Hans Baldung Grien, Die Hexen (1510)

Per id omne tempus Palladius ille, coagulum omnium aerumnarum, quem captum a Fortunatiano docuimus primum, ipsa sortis infimitate ad omnia praeceps, clades alias super alias cumulando lacrimis universa perfuderat luctuosis. nanctus enim copiam nominandi sine fortunarum distantia quos voluisset ut artibus interdictis imbutos, ita ut ferarum occulta vestigia doctus observare venator, multos intra casses lugubres includebat, quosdam veneficiorum notitia pollutos, alios ut adpetitoribus inminuendae conscios maiestatis. et ne vel coniugibus maritorum vacaret miserias flere, inmittebantur confestim qui signatis domibus inter scrutinia suppellectilis poenis addicti, incantamenta quaedam anilia vel ludibriosa subderent amatoria, ad insontium perniciem concinnata: quibus in iudicio recitatis, ubi non lex, non religio, non aequitas veritatem a mendaciis dirimebat, indefensi bonis ablatis, nullo contacti delicto, promiscue iuvenes aliique membris omnibus capti ad supplicia sellis gestatoriis ducebantur. inde factum est per orientales provincias ut omnes metu similium exurerent libraria omnia: tantus universos invaserat terror. Namque ut pressius loquar, omnes ea tempestate velut in Cimmeriis tenebris reptabamus, paria convivis Siculi Dionysii pavitantes, qui cum epulis omni tristioribus fame saginarentur, ex summis domorum laqueariis, in quibus discumbebant, setis nexos equinis et occipitiis incumbentes gladios perhorrebant.
(Ammianus Marcellinus, Res Gestae

During all this time, the notorious Palladius, the fomenter of all these troubles, who, as we said at first, was taken in custody by Fortunatianus, being by the very lowness of his condition ready to plunge into anything, by heaping disaster on disaster, had drenched the whole empire with grief and tears. For having gained leave to name all whom he desired, without distinction of fortune, as dabbling in forbidden practices, like a hunter skilled in observing the secret tracks of wild beasts, he entangled many persons in his lamentable nets, some of them on the ground of having stained themselves with the knowledge of magic, others as accomplices of those who were aiming at treason. And in order that even wives should have no time to weep over the misfortunes of their husbands, men were immediately sent to put the seal* on the houses, and during the examination of the furniture of the householder who had been condemned, to introduce privily old-wives’ incantations or unbecoming love-potions, contrived for the ruin of innocent people. And when these were in a court where there was no law or scruple or justice to distinguish truth from falsehood, without opportunity for defence young and old without discrimination were robbed of their goods and, although they were found stained by no fault, after being maimed in all their limbs were carried off in litters to execution. As a result, throughout the oriental provinces owners of books, through fear of a like fate, burned their entire libraries; so great was the terror that had seized upon all. Indeed, to speak briefly, at that time we all crept about as if in Cimmerian darkness, feeling the same fears as the guests of the Sicilian Dionysius, who, while filled to repletion with banquets more terrible than any possible hunger, saw with a shudder the swords hanging over their heads from the ceilings of the rooms in which they reclined and held only by single horsehairs.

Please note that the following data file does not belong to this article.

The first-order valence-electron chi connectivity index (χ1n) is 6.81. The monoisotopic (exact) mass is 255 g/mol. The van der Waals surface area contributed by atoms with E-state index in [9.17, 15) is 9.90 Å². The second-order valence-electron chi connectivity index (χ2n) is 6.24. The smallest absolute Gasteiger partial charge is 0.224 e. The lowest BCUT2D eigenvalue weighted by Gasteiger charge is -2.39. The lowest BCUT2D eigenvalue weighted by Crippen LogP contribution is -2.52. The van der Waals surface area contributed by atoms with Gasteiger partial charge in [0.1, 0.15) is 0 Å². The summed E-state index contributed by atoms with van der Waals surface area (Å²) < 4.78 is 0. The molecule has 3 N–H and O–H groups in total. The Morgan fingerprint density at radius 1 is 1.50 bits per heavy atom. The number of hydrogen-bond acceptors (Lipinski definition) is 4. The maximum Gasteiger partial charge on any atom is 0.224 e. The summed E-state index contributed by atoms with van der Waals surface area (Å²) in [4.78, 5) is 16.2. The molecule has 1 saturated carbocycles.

* Until the owner should be acquitted or condemned; in the latter case his house and property went to the fiscus.

(tr. John C. Rolfe, with his note)

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